Iceland should replace the krona with the Canadian dollar if it wants to stabilise its shaky economy, two financial experts have suggested. Arsaell Valfells and Heidar Gudjonsson told an economics forum in Toronto this week that the government should not discount the idea of adopting Canada’s currency, even though it says it will join the euro if accepted into the EU.
Gudjonsson, who is chairman of the Centre for Social and Economic Research think-tank, said that if the change was made, foreign investment would return to Iceland, helping boost the country’s economy to the level seen before the 2008 banking crisis. He added that Icelanders would happily accept the currency due to close historic ties between the northern neighbours.
“If Iceland would adopt another currency, it would immediately cut interest rates in half, which would mean massive improvements for households, and that would also help drive investments, create jobs and increase disposable income,” Gudjonsson said.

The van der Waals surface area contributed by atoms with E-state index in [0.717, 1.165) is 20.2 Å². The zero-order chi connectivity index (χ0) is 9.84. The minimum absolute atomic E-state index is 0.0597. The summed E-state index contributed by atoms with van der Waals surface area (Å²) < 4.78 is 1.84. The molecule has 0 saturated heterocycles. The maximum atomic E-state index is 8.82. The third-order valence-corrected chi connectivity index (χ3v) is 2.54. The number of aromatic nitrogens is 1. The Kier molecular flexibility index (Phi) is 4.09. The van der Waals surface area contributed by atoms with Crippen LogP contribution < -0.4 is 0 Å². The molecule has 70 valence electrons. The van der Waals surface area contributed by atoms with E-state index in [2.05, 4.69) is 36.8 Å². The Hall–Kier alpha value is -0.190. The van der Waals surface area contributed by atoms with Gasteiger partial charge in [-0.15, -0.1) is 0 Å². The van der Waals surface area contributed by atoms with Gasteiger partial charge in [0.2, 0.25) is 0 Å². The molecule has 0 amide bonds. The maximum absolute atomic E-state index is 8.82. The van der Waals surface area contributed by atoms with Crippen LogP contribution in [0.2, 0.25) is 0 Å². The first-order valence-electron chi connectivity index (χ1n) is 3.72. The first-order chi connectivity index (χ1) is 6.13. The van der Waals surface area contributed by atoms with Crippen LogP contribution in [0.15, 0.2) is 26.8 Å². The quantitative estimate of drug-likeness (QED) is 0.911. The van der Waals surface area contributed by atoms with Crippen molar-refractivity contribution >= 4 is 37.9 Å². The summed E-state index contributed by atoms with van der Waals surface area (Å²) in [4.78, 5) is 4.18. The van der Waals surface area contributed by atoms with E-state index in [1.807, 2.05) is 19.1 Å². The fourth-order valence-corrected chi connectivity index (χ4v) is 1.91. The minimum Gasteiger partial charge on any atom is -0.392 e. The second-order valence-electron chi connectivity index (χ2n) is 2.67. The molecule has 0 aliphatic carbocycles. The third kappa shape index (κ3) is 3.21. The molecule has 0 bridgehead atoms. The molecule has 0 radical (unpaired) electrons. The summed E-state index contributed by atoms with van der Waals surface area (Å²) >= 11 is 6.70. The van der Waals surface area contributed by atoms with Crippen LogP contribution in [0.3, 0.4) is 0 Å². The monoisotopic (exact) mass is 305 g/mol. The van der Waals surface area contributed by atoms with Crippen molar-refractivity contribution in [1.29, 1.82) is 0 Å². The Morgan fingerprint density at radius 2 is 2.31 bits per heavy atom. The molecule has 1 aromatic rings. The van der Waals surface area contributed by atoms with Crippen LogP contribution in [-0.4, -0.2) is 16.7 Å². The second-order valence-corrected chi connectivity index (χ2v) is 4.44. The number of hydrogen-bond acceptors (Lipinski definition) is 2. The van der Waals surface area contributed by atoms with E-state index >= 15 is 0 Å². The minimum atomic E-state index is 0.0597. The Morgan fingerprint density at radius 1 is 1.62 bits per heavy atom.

He added that the practicalities of the change could be very simple, as Iceland would just need to buy around CAD 300 million, ship them over and pass an emergency law to make it the official currency. The economist Gudhonsson the Icelandic government could do this in “about one weekend”, and even without Canada’s permission. They could, “get the money on Saturday and it’ll be in the banks by Monday,” he claimed.
However, Gudjonsson admitted that a more likely course of action would be for Iceland to discuss the matter with both Canada and the International Monetary Fund in a process that would take about three months. He said picking an exchange rate would only take about “one hour”, with around ISK 125 to the dollar the most likely outcome.